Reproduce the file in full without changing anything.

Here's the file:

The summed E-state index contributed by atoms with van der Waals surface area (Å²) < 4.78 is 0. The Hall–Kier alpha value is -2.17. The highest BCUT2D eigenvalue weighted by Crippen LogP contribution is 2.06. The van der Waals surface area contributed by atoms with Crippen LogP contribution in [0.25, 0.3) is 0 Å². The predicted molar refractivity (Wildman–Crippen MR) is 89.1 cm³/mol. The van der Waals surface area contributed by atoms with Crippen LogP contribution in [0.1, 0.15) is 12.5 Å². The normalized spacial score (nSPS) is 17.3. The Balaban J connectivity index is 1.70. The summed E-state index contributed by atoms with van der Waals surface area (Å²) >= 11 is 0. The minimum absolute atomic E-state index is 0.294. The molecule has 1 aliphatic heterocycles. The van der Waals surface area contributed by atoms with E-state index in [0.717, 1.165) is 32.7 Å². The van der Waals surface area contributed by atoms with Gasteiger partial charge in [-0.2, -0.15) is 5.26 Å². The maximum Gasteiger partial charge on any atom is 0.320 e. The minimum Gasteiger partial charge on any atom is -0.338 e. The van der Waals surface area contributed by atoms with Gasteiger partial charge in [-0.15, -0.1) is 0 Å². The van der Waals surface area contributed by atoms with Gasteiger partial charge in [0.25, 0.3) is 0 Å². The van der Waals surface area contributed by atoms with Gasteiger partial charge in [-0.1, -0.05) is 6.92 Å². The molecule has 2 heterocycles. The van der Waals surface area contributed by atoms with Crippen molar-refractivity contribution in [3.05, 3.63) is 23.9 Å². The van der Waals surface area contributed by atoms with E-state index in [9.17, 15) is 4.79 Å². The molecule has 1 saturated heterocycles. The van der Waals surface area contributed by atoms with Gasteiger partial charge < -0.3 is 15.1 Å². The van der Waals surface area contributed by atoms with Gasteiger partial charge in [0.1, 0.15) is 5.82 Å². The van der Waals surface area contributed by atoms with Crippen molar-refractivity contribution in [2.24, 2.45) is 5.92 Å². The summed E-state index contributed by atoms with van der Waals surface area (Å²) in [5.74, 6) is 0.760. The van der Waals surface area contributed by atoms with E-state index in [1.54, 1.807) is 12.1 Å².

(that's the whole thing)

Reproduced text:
The summed E-state index contributed by atoms with van der Waals surface area (Å²) < 4.78 is 0. The Hall–Kier alpha value is -2.17. The highest BCUT2D eigenvalue weighted by Crippen LogP contribution is 2.06. The van der Waals surface area contributed by atoms with Crippen LogP contribution in [0.25, 0.3) is 0 Å². The predicted molar refractivity (Wildman–Crippen MR) is 89.1 cm³/mol. The van der Waals surface area contributed by atoms with Crippen LogP contribution in [0.1, 0.15) is 12.5 Å². The normalized spacial score (nSPS) is 17.3. The Balaban J connectivity index is 1.70. The summed E-state index contributed by atoms with van der Waals surface area (Å²) >= 11 is 0. The minimum absolute atomic E-state index is 0.294. The molecule has 1 aliphatic heterocycles. The van der Waals surface area contributed by atoms with E-state index in [0.717, 1.165) is 32.7 Å². The van der Waals surface area contributed by atoms with Gasteiger partial charge in [-0.2, -0.15) is 5.26 Å². The maximum Gasteiger partial charge on any atom is 0.320 e. The minimum Gasteiger partial charge on any atom is -0.338 e. The van der Waals surface area contributed by atoms with Gasteiger partial charge in [-0.15, -0.1) is 0 Å². The van der Waals surface area contributed by atoms with Gasteiger partial charge in [0.25, 0.3) is 0 Å². The van der Waals surface area contributed by atoms with Gasteiger partial charge in [-0.1, -0.05) is 6.92 Å². The molecule has 2 heterocycles. The van der Waals surface area contributed by atoms with Crippen molar-refractivity contribution in [3.05, 3.63) is 23.9 Å². The van der Waals surface area contributed by atoms with E-state index in [9.17, 15) is 4.79 Å². The molecule has 1 saturated heterocycles. The van der Waals surface area contributed by atoms with Gasteiger partial charge < -0.3 is 15.1 Å². The van der Waals surface area contributed by atoms with Gasteiger partial charge in [0.1, 0.15) is 5.82 Å². The van der Waals surface area contributed by atoms with Crippen molar-refractivity contribution in [2.24, 2.45) is 5.92 Å². The summed E-state index contributed by atoms with van der Waals surface area (Å²) in [5.74, 6) is 0.760. The van der Waals surface area contributed by atoms with E-state index in [1.54, 1.807) is 12.1 Å².